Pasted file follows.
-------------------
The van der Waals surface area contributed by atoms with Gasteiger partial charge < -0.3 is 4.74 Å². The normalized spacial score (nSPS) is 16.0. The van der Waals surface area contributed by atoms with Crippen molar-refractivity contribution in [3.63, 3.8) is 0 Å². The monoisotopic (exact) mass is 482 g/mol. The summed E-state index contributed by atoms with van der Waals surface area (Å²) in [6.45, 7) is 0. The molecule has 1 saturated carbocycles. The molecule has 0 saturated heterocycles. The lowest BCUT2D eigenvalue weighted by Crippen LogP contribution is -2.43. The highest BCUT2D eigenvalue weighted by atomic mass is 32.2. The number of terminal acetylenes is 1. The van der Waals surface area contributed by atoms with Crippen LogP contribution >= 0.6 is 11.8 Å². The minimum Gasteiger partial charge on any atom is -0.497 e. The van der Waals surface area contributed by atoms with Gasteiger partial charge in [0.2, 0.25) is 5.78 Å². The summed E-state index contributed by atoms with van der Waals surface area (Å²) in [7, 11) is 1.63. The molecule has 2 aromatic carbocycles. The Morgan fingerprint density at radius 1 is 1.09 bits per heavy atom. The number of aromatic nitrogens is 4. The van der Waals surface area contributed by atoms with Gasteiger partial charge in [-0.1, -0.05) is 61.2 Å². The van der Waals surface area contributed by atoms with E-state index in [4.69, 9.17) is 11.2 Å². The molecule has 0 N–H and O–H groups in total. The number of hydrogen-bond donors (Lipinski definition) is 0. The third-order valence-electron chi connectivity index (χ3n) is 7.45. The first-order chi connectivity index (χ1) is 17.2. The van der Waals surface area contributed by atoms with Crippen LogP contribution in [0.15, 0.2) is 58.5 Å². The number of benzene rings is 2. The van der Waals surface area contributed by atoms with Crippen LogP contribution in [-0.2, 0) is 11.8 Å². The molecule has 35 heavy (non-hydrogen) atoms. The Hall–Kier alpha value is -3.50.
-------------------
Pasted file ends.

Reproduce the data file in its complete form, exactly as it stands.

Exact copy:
The van der Waals surface area contributed by atoms with Gasteiger partial charge < -0.3 is 4.74 Å². The normalized spacial score (nSPS) is 16.0. The van der Waals surface area contributed by atoms with Crippen molar-refractivity contribution in [3.63, 3.8) is 0 Å². The monoisotopic (exact) mass is 482 g/mol. The summed E-state index contributed by atoms with van der Waals surface area (Å²) in [6.45, 7) is 0. The molecule has 1 saturated carbocycles. The molecule has 0 saturated heterocycles. The lowest BCUT2D eigenvalue weighted by Crippen LogP contribution is -2.43. The highest BCUT2D eigenvalue weighted by atomic mass is 32.2. The number of terminal acetylenes is 1. The van der Waals surface area contributed by atoms with Crippen LogP contribution >= 0.6 is 11.8 Å². The minimum Gasteiger partial charge on any atom is -0.497 e. The van der Waals surface area contributed by atoms with Gasteiger partial charge in [0.2, 0.25) is 5.78 Å². The summed E-state index contributed by atoms with van der Waals surface area (Å²) in [7, 11) is 1.63. The molecule has 2 aromatic carbocycles. The Morgan fingerprint density at radius 1 is 1.09 bits per heavy atom. The number of aromatic nitrogens is 4. The van der Waals surface area contributed by atoms with Gasteiger partial charge in [-0.1, -0.05) is 61.2 Å². The van der Waals surface area contributed by atoms with E-state index in [4.69, 9.17) is 11.2 Å². The molecule has 0 N–H and O–H groups in total. The number of hydrogen-bond donors (Lipinski definition) is 0. The third-order valence-electron chi connectivity index (χ3n) is 7.45. The first-order chi connectivity index (χ1) is 17.2. The van der Waals surface area contributed by atoms with Crippen LogP contribution in [0.15, 0.2) is 58.5 Å². The number of benzene rings is 2. The van der Waals surface area contributed by atoms with Crippen LogP contribution in [-0.2, 0) is 11.8 Å². The molecule has 35 heavy (non-hydrogen) atoms. The Hall–Kier alpha value is -3.50.